11 Crazy Things that happened to me in Europe this Summer: On and Off the Board

Having been inspired by the one and only Kostya Kavutskiy and his Best of US Chess of 2016 article,  I spent 2 months traveling through Europe this summer as a chess vagabond.

I’ve been so grateful to use chess as a vehicle for seeing new places, meeting new people, and experiencing new things.

Here are some of highlights of my summer trip that will hopefully inspire other readers to try the nomadic chess lifestyle:

I got obliterated by Shirov

Growing up, I had idolized Shirov. I’ve had a copy of Fire on the Board for as long as I can remember. When I got the opportunity to play him in a small rapid tournament in Latvia, I was eager to put up a tough fight.

Unfortunately, I did the complete opposite of putting up a tough fight. I totally collapsed in the opening. It was ugly. My position was resignable on move 11. To make things even more embarrassing, the whole catastrophe was caught on video:

I got crushed by Sveshnikov

Later in the same tournament, I got to play Evgeny Sveshnikov. I played d4 to avoid his Sveshnikov variation, but he beat me anyway.

I saw a flying polar bear

IMG_9804Prague, Czech Republic

My Czech friend Katerina Nemcova has always told me that Prague is a magical city. I didn’t realize it was this magical.

My two queens were not enough for Nabaty’s two rooks and bishop

Rosen-Nabaty after 65...Rf8+

As I stared at this position with less than 1 minute ticking down on my clock, I realized my doom. It’s not everyday you reach a position where your king and two queens are all under attack. Kudos to GM Tamir Nabaty for finishing me off in spectacular fashion.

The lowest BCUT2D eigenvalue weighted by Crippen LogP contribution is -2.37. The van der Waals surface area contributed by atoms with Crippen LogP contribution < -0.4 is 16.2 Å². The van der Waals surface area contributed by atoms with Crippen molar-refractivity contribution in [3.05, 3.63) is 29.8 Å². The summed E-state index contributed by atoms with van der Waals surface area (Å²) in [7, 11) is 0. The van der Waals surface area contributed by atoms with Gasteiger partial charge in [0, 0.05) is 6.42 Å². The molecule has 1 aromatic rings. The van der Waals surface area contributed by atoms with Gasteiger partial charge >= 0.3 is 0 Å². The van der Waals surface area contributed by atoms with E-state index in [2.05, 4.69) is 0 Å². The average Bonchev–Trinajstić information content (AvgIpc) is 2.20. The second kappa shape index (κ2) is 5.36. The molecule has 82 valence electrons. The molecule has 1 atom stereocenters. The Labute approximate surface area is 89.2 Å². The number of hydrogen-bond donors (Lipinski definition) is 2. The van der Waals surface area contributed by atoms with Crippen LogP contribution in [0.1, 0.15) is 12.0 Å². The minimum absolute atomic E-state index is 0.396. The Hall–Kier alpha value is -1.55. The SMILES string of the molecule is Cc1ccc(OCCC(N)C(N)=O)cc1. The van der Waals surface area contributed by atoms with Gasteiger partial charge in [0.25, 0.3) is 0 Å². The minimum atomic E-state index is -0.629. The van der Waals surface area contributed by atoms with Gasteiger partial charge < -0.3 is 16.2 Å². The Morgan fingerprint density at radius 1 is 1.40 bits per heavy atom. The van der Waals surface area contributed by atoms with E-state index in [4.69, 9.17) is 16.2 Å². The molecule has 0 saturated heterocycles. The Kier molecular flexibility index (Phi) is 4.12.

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Photo by Pavel Kirs

Here’s the full masterpiece:

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I let some fish snack on my feet

Prague, Czech Republic

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This so called “fish spa” is actually a popular thing in Prague.  These special breed of fish called Garra Rufa nibble away dead skin, leaving the feet feeling silky smooth. I paid about $35 for 20 minutes of nibbling. My feet were super smooth for the following several weeks!

I snacked on some fish

Teplice, Czech Republic

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When I ordered the trout, I was not expecting the entire trout (eyes, teeth, and bones included) to be sitting on my plate. I reluctantly consumed the meal, but I don’t think I’ll be ordering trout again anytime soon.

I executed a queen sacrifice leading to double checkmate.

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The heading should offer enough of a hint…Black to move!

Here’s the full game:

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I defeated a WGM in 9 moves

I had the honor of playing WGM Jana Bellin who has won multiple British Women’s Championships and currently serves as the medical officer for FIDE. Unfortunately for her, she did have the best game and actually apologized afterwards for losing so quickly.
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I flew through the mountains of Benasque, Spain

With a drone that is.

I defeated Magnus Carlsen’s former coach, Simen Agdestein.

The full game is well analyzed by FM Chris Chase in The Boston Globe.

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The day after defeating Agdestein, I discovered the following music video on YouTube…

 

I’m so glad I didn’t watch this video before I played Agdestein. It’s a difficult thing to unsee.

I witnessed someone become a GM